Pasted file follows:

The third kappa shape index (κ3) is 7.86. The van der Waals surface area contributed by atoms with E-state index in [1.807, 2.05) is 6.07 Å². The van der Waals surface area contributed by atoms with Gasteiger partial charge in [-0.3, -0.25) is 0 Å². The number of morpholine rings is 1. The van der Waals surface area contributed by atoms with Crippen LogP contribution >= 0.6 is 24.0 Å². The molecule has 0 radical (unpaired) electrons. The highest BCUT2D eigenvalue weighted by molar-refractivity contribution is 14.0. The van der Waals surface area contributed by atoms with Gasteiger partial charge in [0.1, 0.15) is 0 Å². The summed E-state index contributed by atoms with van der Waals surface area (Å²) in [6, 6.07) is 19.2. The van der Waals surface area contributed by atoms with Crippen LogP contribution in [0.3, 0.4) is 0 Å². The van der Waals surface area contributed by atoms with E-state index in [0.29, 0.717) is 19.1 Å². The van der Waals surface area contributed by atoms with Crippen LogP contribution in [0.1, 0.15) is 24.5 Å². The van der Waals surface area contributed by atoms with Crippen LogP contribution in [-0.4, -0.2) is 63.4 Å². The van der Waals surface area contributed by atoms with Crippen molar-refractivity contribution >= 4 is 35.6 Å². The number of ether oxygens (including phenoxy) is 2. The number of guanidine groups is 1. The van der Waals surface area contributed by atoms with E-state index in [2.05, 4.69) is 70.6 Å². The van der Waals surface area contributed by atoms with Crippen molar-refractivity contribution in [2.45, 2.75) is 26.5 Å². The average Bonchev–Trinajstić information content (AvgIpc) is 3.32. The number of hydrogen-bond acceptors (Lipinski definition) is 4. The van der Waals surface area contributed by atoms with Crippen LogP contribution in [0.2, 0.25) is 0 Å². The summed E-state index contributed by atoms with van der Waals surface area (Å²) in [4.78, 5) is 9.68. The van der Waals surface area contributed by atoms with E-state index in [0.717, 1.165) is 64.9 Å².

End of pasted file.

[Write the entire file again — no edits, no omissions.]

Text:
The third kappa shape index (κ3) is 7.86. The van der Waals surface area contributed by atoms with E-state index in [1.807, 2.05) is 6.07 Å². The van der Waals surface area contributed by atoms with Gasteiger partial charge in [-0.3, -0.25) is 0 Å². The number of morpholine rings is 1. The van der Waals surface area contributed by atoms with Crippen LogP contribution >= 0.6 is 24.0 Å². The molecule has 0 radical (unpaired) electrons. The highest BCUT2D eigenvalue weighted by molar-refractivity contribution is 14.0. The van der Waals surface area contributed by atoms with Gasteiger partial charge in [0.1, 0.15) is 0 Å². The summed E-state index contributed by atoms with van der Waals surface area (Å²) in [6, 6.07) is 19.2. The van der Waals surface area contributed by atoms with Crippen LogP contribution in [0.3, 0.4) is 0 Å². The van der Waals surface area contributed by atoms with E-state index in [0.29, 0.717) is 19.1 Å². The van der Waals surface area contributed by atoms with Crippen LogP contribution in [0.1, 0.15) is 24.5 Å². The van der Waals surface area contributed by atoms with Crippen LogP contribution in [-0.4, -0.2) is 63.4 Å². The van der Waals surface area contributed by atoms with Crippen molar-refractivity contribution >= 4 is 35.6 Å². The number of ether oxygens (including phenoxy) is 2. The number of guanidine groups is 1. The van der Waals surface area contributed by atoms with E-state index in [2.05, 4.69) is 70.6 Å². The van der Waals surface area contributed by atoms with Crippen molar-refractivity contribution in [2.45, 2.75) is 26.5 Å². The average Bonchev–Trinajstić information content (AvgIpc) is 3.32. The number of hydrogen-bond acceptors (Lipinski definition) is 4. The van der Waals surface area contributed by atoms with Crippen LogP contribution in [0.2, 0.25) is 0 Å². The summed E-state index contributed by atoms with van der Waals surface area (Å²) in [4.78, 5) is 9.68. The van der Waals surface area contributed by atoms with E-state index in [0.717, 1.165) is 64.9 Å².